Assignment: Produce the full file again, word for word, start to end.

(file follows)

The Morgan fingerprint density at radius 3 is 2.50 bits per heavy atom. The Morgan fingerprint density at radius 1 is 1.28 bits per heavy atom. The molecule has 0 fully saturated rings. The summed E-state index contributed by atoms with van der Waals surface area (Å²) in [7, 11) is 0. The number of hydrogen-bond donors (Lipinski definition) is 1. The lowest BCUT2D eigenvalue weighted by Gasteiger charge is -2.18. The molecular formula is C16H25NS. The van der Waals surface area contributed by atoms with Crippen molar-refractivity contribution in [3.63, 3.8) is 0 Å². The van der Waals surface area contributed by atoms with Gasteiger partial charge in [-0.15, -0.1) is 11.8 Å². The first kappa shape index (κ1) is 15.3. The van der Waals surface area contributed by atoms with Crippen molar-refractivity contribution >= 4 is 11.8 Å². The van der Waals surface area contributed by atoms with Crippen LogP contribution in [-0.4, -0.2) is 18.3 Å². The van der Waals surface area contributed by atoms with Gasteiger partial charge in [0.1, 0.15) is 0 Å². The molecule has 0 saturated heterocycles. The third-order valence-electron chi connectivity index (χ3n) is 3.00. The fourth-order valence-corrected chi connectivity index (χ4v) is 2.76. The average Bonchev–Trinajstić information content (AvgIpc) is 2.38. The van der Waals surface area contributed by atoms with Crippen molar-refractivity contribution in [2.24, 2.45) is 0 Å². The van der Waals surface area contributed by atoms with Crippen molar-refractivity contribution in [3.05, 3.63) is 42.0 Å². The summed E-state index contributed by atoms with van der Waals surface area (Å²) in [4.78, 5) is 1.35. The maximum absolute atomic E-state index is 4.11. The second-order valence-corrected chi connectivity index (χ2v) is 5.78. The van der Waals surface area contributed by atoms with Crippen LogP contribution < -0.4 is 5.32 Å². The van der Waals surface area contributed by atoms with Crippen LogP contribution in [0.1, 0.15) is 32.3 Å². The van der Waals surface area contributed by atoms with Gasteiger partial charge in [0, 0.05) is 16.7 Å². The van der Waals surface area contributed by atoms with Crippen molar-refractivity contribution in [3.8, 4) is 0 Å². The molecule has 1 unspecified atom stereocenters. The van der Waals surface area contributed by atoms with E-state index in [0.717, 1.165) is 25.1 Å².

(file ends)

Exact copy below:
The Morgan fingerprint density at radius 3 is 2.50 bits per heavy atom. The Morgan fingerprint density at radius 1 is 1.28 bits per heavy atom. The molecule has 0 fully saturated rings. The summed E-state index contributed by atoms with van der Waals surface area (Å²) in [7, 11) is 0. The number of hydrogen-bond donors (Lipinski definition) is 1. The lowest BCUT2D eigenvalue weighted by Gasteiger charge is -2.18. The molecular formula is C16H25NS. The van der Waals surface area contributed by atoms with Crippen molar-refractivity contribution in [3.63, 3.8) is 0 Å². The van der Waals surface area contributed by atoms with Gasteiger partial charge in [-0.15, -0.1) is 11.8 Å². The first kappa shape index (κ1) is 15.3. The van der Waals surface area contributed by atoms with Crippen molar-refractivity contribution >= 4 is 11.8 Å². The van der Waals surface area contributed by atoms with Crippen LogP contribution in [-0.4, -0.2) is 18.3 Å². The van der Waals surface area contributed by atoms with Gasteiger partial charge in [0.1, 0.15) is 0 Å². The molecule has 0 saturated heterocycles. The third-order valence-electron chi connectivity index (χ3n) is 3.00. The fourth-order valence-corrected chi connectivity index (χ4v) is 2.76. The average Bonchev–Trinajstić information content (AvgIpc) is 2.38. The van der Waals surface area contributed by atoms with Crippen molar-refractivity contribution in [2.24, 2.45) is 0 Å². The van der Waals surface area contributed by atoms with Crippen molar-refractivity contribution in [3.05, 3.63) is 42.0 Å². The summed E-state index contributed by atoms with van der Waals surface area (Å²) in [4.78, 5) is 1.35. The maximum absolute atomic E-state index is 4.11. The second-order valence-corrected chi connectivity index (χ2v) is 5.78. The van der Waals surface area contributed by atoms with Crippen LogP contribution < -0.4 is 5.32 Å². The van der Waals surface area contributed by atoms with Crippen LogP contribution in [0.1, 0.15) is 32.3 Å². The van der Waals surface area contributed by atoms with Gasteiger partial charge in [0, 0.05) is 16.7 Å². The van der Waals surface area contributed by atoms with Crippen molar-refractivity contribution in [3.8, 4) is 0 Å². The molecule has 1 unspecified atom stereocenters. The van der Waals surface area contributed by atoms with E-state index in [0.717, 1.165) is 25.1 Å².